Myth: Sexual assault only occurs by strangers

    Fact: The myth that sexual assault only occurs by strangers is false. In reality, the majority of sexual assaults are perpetrated by someone known to the victim, such as a friend, acquaintance, family member, intimate partner, or colleague. This type of sexual violence, often referred to as “acquaintance rape” or “date rape,” is alarmingly common. Perpetrators may exploit trust, manipulate situations, or take advantage of vulnerabilities to commit sexual assault. This myth can be harmful as it may lead to misconceptions about the nature of sexual violence and contribute to victim-blaming attitudes. It’s crucial to recognize that sexual assault can occur in various contexts and relationships, and perpetrators can be anyone, regardless of their relationship to the victim.

    Myth: Sexual assault is primarily motivated by sexual desire 

    Fact: Sexual assault is rooted in power, control, and domination over the victim. Perpetrators use sexual assault as a means to assert authority and inflict harm, disregarding the victim’s autonomy and consent. Numerous studies and psychological analyses have revealed that perpetrators often have complex motivations beyond mere sexual attraction, including feelings of entitlement, anger, or the need to humiliate or degrade their victims. Understanding sexual assault as a crime of power dynamics is crucial for effective prevention and support strategies for survivors. 

    Myth: Men can’t be sexually assaulted

    Fact: This myth is harmful and incorrect. Stereotypically, men are often depicted as strong and untouchable in society, leading to the misconception that they don’t often experience sexual abuse or assault. This harmful belief can deter male survivors from seeking help, as they may fear not being believed or experiencing shame over the abuse they endured. Sexual assault can happen to anyone, regardless of gender identity. Men, women, and individuals of all gender identities can be targets of sexual assault.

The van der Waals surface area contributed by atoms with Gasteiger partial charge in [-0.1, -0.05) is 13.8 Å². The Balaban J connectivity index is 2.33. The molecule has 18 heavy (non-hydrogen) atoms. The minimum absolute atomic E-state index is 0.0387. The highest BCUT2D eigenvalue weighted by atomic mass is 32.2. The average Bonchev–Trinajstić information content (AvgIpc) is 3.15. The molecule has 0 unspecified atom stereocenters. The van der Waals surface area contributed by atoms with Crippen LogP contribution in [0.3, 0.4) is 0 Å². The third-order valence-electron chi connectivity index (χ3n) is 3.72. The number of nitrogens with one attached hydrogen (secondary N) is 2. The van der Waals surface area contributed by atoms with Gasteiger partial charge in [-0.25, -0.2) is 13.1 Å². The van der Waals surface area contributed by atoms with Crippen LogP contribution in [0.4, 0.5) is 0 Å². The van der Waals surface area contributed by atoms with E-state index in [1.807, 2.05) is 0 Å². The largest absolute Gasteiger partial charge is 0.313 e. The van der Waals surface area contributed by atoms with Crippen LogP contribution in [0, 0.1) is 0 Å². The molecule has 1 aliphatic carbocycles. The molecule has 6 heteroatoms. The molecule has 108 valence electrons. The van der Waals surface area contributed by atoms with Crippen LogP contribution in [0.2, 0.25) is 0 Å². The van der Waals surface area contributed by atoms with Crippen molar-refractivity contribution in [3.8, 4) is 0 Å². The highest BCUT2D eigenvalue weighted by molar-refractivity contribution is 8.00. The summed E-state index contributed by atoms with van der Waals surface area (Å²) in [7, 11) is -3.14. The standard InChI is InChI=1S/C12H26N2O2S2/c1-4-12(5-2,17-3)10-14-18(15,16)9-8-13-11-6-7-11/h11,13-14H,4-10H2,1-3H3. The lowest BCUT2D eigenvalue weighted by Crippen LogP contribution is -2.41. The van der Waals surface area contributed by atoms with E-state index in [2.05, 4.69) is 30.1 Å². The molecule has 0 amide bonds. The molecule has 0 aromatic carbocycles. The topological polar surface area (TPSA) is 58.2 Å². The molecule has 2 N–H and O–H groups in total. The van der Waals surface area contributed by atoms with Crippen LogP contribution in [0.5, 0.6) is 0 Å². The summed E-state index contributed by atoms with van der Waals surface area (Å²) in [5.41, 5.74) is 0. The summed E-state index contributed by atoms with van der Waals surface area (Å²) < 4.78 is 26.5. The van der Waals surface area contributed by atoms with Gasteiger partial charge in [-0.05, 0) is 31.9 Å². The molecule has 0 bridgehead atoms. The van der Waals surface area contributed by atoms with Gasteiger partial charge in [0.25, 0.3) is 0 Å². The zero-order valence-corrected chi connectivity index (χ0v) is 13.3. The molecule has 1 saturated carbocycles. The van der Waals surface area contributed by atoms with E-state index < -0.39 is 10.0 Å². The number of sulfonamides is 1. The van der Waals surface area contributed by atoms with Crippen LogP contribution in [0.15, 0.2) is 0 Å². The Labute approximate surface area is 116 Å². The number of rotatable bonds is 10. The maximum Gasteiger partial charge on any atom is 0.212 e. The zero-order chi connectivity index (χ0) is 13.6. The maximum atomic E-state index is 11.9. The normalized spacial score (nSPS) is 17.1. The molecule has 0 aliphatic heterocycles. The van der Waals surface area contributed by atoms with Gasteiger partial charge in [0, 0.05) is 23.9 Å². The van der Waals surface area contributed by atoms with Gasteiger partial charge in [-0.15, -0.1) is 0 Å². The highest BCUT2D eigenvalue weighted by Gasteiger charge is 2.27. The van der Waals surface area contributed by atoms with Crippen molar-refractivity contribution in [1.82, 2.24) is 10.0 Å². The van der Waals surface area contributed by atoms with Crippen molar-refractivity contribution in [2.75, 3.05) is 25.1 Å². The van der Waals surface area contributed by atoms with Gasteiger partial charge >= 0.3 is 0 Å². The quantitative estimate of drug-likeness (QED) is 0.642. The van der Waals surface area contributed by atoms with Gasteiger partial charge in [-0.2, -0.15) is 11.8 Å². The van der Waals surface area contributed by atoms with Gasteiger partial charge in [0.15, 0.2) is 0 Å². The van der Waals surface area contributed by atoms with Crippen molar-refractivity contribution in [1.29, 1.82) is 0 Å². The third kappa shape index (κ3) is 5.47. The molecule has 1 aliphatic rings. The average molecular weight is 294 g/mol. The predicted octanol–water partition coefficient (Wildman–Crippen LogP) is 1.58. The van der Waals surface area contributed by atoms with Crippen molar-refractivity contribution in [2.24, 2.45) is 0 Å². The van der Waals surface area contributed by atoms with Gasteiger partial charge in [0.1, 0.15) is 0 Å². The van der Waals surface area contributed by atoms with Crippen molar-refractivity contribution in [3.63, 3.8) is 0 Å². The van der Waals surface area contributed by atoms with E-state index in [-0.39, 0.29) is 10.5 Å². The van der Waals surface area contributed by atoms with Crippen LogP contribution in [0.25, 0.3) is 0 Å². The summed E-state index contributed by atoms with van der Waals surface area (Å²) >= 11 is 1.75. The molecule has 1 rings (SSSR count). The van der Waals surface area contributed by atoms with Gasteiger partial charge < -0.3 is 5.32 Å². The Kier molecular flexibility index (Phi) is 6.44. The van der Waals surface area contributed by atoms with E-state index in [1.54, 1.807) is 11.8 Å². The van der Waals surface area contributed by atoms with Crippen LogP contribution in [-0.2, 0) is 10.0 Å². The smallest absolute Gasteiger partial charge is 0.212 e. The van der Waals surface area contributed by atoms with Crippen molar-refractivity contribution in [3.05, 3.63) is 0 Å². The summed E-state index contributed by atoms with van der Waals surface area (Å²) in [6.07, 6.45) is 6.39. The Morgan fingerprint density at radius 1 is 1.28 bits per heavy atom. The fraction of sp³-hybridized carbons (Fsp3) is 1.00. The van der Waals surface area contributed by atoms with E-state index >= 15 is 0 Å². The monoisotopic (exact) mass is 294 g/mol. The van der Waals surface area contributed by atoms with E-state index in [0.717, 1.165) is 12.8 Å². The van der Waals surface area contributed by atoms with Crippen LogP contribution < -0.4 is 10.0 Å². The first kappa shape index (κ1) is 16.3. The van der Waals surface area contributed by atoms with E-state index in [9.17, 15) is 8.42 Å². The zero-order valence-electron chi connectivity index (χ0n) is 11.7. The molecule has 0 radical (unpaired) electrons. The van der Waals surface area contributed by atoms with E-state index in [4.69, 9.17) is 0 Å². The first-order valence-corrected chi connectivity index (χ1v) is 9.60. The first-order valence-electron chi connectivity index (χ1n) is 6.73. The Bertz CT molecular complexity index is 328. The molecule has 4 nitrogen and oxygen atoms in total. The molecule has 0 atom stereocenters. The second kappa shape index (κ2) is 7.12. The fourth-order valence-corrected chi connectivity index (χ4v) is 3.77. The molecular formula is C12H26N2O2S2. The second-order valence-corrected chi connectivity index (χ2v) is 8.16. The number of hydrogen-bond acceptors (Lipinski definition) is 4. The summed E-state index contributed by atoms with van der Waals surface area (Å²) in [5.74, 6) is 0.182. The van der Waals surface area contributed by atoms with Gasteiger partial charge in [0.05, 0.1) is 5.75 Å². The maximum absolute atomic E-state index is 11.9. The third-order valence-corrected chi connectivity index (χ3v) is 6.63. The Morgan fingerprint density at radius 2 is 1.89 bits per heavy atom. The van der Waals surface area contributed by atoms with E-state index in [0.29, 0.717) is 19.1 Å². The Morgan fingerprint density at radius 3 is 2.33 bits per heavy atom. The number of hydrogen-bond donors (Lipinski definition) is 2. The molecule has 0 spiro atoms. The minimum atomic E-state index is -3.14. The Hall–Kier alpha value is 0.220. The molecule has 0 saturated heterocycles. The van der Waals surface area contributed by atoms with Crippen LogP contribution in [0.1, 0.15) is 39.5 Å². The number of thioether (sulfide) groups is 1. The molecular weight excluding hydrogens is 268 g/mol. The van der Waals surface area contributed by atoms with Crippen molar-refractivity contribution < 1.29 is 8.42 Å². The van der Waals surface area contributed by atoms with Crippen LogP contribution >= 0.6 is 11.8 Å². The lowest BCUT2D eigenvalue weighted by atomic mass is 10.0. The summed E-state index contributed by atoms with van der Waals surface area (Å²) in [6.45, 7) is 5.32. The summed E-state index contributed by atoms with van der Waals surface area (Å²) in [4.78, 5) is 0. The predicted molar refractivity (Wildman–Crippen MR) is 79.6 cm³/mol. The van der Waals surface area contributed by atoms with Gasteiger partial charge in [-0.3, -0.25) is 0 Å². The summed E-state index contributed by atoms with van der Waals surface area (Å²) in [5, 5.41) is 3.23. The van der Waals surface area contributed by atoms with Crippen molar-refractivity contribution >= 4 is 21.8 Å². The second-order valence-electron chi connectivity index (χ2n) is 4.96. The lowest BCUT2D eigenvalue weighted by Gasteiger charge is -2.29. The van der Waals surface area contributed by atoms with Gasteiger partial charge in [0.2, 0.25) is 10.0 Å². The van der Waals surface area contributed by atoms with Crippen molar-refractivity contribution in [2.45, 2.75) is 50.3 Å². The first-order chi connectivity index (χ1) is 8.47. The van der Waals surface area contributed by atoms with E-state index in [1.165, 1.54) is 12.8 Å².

Myth: People often lie about being sexually assaulted 

    Fact: It’s a misconception to assume that people often lie about being sexually assaulted. In reality, false reports of sexual assault are relatively rare. It’s crucial to approach reports of sexual assault with empathy, support, and a commitment to thorough investigation to ensure justice for survivors. The perpetuation of myths about false reporting can have harmful consequences. It can deter survivors from seeking help and reporting their experiences, contribute to victim-blaming attitudes, and undermine efforts to support survivors and hold perpetrators accountable. 

    Myth: People who are sexually assaulted always show obvious signs of trauma 

    Fact: Reactions to sexual trauma are as diverse as people themselves. While many survivors do exhibit visible signs of distress, trauma responses can vary widely and may not always be immediately apparent. Some survivors may experience shock or numbness, leading them to appear calm or composed outwardly, while others may display more obvious signs of distress such as crying, trembling, or agitation. Additionally, individuals may cope with trauma by dissociating or compartmentalizing their experiences, making it difficult for others to recognize their distress. Cultural and individual differences in how people express emotions further complicate the picture. 

    Furthermore, delayed reactions to trauma are common, with survivors sometimes only displaying signs of distress days, weeks, or even years after the assault. Therefore, assuming that all survivors will exhibit obvious signs of trauma can lead to misinterpretation, disbelief, and further harm. It’s crucial to approach survivors with empathy, validate their experiences, and provide them with the support and resources they need to heal, regardless of their outward reactions.

    Myth: It’s not sexual assault if the individual is in a relationship with the perpetrator 

    Fact: Consent must be freely given in every sexual encounter, regardless of the relationship between the individuals involved. Being in a relationship with someone does not imply automatic consent to sexual activity. Regardless of the nature of the relationship, any sexual activity without clear and enthusiastic consent is still considered sexual assault. Trust and intimacy should enhance communication and respect, not override the need for mutual agreement and boundaries. Consent remains fundamental, irrespective of the dynamics or history between individuals involved.